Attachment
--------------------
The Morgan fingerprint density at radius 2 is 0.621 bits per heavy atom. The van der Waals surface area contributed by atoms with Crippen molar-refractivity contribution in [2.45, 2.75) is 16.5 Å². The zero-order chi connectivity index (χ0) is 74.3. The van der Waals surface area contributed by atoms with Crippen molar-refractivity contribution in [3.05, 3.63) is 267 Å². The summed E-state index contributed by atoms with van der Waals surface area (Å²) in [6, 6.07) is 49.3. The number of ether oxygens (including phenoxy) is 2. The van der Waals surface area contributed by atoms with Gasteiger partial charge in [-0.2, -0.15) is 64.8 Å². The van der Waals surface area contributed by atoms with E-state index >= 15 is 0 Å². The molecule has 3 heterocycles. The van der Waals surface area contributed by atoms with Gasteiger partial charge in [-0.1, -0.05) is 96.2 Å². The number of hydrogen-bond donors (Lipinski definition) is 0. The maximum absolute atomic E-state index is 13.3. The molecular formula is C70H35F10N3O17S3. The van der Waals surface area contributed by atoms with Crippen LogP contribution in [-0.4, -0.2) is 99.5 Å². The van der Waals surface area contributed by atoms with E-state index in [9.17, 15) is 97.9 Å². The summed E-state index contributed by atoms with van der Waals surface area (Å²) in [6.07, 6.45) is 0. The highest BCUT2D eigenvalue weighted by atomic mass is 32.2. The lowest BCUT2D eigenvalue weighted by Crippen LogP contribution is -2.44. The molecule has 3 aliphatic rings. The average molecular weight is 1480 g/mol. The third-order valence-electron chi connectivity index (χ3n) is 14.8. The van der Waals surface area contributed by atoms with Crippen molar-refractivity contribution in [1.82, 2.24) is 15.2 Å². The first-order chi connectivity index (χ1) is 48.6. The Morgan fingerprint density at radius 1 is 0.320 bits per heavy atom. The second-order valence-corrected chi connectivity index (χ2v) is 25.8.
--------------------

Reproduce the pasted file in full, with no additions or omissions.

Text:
The Morgan fingerprint density at radius 2 is 0.621 bits per heavy atom. The van der Waals surface area contributed by atoms with Crippen molar-refractivity contribution in [2.45, 2.75) is 16.5 Å². The zero-order chi connectivity index (χ0) is 74.3. The van der Waals surface area contributed by atoms with Crippen molar-refractivity contribution in [3.05, 3.63) is 267 Å². The summed E-state index contributed by atoms with van der Waals surface area (Å²) in [6, 6.07) is 49.3. The number of ether oxygens (including phenoxy) is 2. The van der Waals surface area contributed by atoms with Gasteiger partial charge in [-0.2, -0.15) is 64.8 Å². The van der Waals surface area contributed by atoms with E-state index >= 15 is 0 Å². The molecule has 3 heterocycles. The van der Waals surface area contributed by atoms with Gasteiger partial charge in [-0.1, -0.05) is 96.2 Å². The number of hydrogen-bond donors (Lipinski definition) is 0. The maximum absolute atomic E-state index is 13.3. The molecular formula is C70H35F10N3O17S3. The van der Waals surface area contributed by atoms with Crippen LogP contribution in [-0.4, -0.2) is 99.5 Å². The van der Waals surface area contributed by atoms with E-state index in [9.17, 15) is 97.9 Å². The summed E-state index contributed by atoms with van der Waals surface area (Å²) in [6.07, 6.45) is 0. The highest BCUT2D eigenvalue weighted by atomic mass is 32.2. The lowest BCUT2D eigenvalue weighted by Crippen LogP contribution is -2.44. The molecule has 3 aliphatic rings. The average molecular weight is 1480 g/mol. The third-order valence-electron chi connectivity index (χ3n) is 14.8. The van der Waals surface area contributed by atoms with Crippen molar-refractivity contribution in [1.82, 2.24) is 15.2 Å². The first-order chi connectivity index (χ1) is 48.6. The Morgan fingerprint density at radius 1 is 0.320 bits per heavy atom. The second-order valence-corrected chi connectivity index (χ2v) is 25.8.